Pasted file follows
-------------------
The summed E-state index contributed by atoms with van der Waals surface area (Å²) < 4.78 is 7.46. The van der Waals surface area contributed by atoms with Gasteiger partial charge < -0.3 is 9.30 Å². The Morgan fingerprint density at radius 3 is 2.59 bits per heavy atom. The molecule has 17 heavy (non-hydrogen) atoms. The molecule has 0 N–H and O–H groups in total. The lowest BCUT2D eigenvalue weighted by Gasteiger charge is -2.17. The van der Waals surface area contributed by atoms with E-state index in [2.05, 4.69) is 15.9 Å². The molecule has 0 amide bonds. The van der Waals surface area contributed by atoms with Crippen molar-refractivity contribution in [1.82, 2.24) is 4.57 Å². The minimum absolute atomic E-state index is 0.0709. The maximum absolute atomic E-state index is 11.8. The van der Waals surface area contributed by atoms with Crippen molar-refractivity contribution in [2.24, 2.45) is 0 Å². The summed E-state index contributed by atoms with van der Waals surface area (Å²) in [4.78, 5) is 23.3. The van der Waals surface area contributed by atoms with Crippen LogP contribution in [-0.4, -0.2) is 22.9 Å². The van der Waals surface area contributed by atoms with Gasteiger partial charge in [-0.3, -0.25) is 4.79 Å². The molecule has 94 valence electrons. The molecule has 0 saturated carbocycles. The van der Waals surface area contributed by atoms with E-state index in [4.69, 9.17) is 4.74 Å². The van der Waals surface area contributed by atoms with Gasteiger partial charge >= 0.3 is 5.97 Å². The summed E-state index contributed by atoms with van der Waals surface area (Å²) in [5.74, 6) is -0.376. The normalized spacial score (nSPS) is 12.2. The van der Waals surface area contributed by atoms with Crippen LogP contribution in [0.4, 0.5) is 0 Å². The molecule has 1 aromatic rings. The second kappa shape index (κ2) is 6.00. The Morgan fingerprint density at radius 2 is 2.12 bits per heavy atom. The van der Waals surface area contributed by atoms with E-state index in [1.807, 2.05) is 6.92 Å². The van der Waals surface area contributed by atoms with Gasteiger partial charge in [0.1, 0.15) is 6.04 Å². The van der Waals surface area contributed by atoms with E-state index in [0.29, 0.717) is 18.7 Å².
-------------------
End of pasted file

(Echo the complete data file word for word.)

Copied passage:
The summed E-state index contributed by atoms with van der Waals surface area (Å²) < 4.78 is 7.46. The van der Waals surface area contributed by atoms with Gasteiger partial charge < -0.3 is 9.30 Å². The Morgan fingerprint density at radius 3 is 2.59 bits per heavy atom. The molecule has 17 heavy (non-hydrogen) atoms. The molecule has 0 N–H and O–H groups in total. The lowest BCUT2D eigenvalue weighted by Gasteiger charge is -2.17. The van der Waals surface area contributed by atoms with E-state index in [2.05, 4.69) is 15.9 Å². The molecule has 0 amide bonds. The van der Waals surface area contributed by atoms with Crippen molar-refractivity contribution in [1.82, 2.24) is 4.57 Å². The minimum absolute atomic E-state index is 0.0709. The maximum absolute atomic E-state index is 11.8. The van der Waals surface area contributed by atoms with Crippen molar-refractivity contribution in [2.24, 2.45) is 0 Å². The summed E-state index contributed by atoms with van der Waals surface area (Å²) in [4.78, 5) is 23.3. The van der Waals surface area contributed by atoms with Crippen LogP contribution in [-0.4, -0.2) is 22.9 Å². The van der Waals surface area contributed by atoms with Gasteiger partial charge in [-0.3, -0.25) is 4.79 Å². The molecule has 94 valence electrons. The molecule has 0 saturated carbocycles. The van der Waals surface area contributed by atoms with E-state index in [4.69, 9.17) is 4.74 Å². The van der Waals surface area contributed by atoms with Gasteiger partial charge >= 0.3 is 5.97 Å². The summed E-state index contributed by atoms with van der Waals surface area (Å²) in [5.74, 6) is -0.376. The normalized spacial score (nSPS) is 12.2. The van der Waals surface area contributed by atoms with Crippen LogP contribution in [0.4, 0.5) is 0 Å². The molecule has 1 aromatic rings. The second kappa shape index (κ2) is 6.00. The Morgan fingerprint density at radius 2 is 2.12 bits per heavy atom. The van der Waals surface area contributed by atoms with E-state index in [1.807, 2.05) is 6.92 Å². The van der Waals surface area contributed by atoms with Gasteiger partial charge in [0.1, 0.15) is 6.04 Å². The van der Waals surface area contributed by atoms with E-state index in [0.29, 0.717) is 18.7 Å².